if (left[i] <= right[j]) {
arr[k] = left[i];
i++;
} else {
arr[k] = right[j];
ans += leftLen - i;
j++;
}
k++;
}
while (i < leftLen) {
arr[k] = left[i];
i++;
k++;
}
while (j < rightLen) {
arr[k] = right[j];
j++;
k++;
}

return { arr, ans };
};

let divideArray = (arr, ans) => {
if (arr.length < 2) return { arr, ans };
let N = arr.length;
let mid = Math.round(N / 2);
let left = arr.slice(0, mid);
let right = arr.slice(mid, N);
ans = ans;
let lans=divideArray(left, ans).ans;
let bAns=divideArray(right, ans).ans;
// console.log(bAns)
let blabla= mergeSort(left, right, arr, lans+bAns);
return blabla
};

let merge = (arr, ans) => {
let res=0+ divideArray(arr, ans).ans;
// console.log(res)
return res;
};

function main(input) {
let arr = [1,4,3,2,5];
let ans = 0;
let output = merge(arr, ans);
console.log('Final', output);
}

main();
``````

I have persisted the count val inside your divide array and used it to merge the 2 counts from the split array i.e left and right direction split

There is no need to pass an inversion count to divideArray(), it only needs to return a sub_count = left_count + right_count + merged_count. The sub_counts originate from each instance of merging and will be accumulated as recursion returns sub-counts back up the call chain to produce a total_count.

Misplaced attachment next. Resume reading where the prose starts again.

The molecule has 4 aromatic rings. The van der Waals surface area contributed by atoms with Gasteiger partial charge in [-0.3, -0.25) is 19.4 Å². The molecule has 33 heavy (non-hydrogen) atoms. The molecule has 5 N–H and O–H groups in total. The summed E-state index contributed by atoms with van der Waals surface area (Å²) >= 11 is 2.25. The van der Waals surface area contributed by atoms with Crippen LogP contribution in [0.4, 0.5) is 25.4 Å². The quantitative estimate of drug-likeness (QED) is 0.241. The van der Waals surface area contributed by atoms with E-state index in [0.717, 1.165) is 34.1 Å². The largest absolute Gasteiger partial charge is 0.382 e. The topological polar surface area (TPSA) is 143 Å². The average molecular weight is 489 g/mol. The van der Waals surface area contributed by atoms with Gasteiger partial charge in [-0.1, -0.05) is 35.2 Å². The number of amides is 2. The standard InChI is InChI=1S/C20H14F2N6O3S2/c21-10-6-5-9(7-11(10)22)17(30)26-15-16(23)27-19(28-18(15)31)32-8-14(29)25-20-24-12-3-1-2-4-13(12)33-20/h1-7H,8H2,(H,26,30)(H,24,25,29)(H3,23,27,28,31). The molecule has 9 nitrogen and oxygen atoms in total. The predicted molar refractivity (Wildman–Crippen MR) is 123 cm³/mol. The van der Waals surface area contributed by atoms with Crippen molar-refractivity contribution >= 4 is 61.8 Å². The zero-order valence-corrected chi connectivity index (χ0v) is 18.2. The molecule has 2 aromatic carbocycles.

Example of an optimized top down merge sort updated to return an inversion count. A helper function (mergesort()) does a one time allocation of an auxiliary array (aux). To avoid unneeded copying of data, two mutually recursive functions are used, sortarrtoarr() sorts data from arr[] back to arr[], while sortarrtoaux() sorts data from arr[] to aux[]. Each of the mutually recursive functions calls the other in order to change the direction of merge based on the level of recursion.

``````function merge(arr, aux, bgn, mid, end) {
var i = bgn;
var j = mid;
var k = bgn;
var cnt = 0;                      // count of inversions
while(true){
if(arr[i] <= arr[j]){           // if left element <= right element
aux[k++] = arr[i++];          //   copy left element
if(i < mid)                   //   if not end of left run
continue;                   //     continue back to while
do                            //   else copy rest of right run
aux[k++] = arr[j++];        //     and break
while(j < end);
break;
} else {                        // else left element > right element
cnt += mid - i;               //   arr.slice(i,mid) is > arr[j]
aux[k++] = arr[j++];          //   copy right element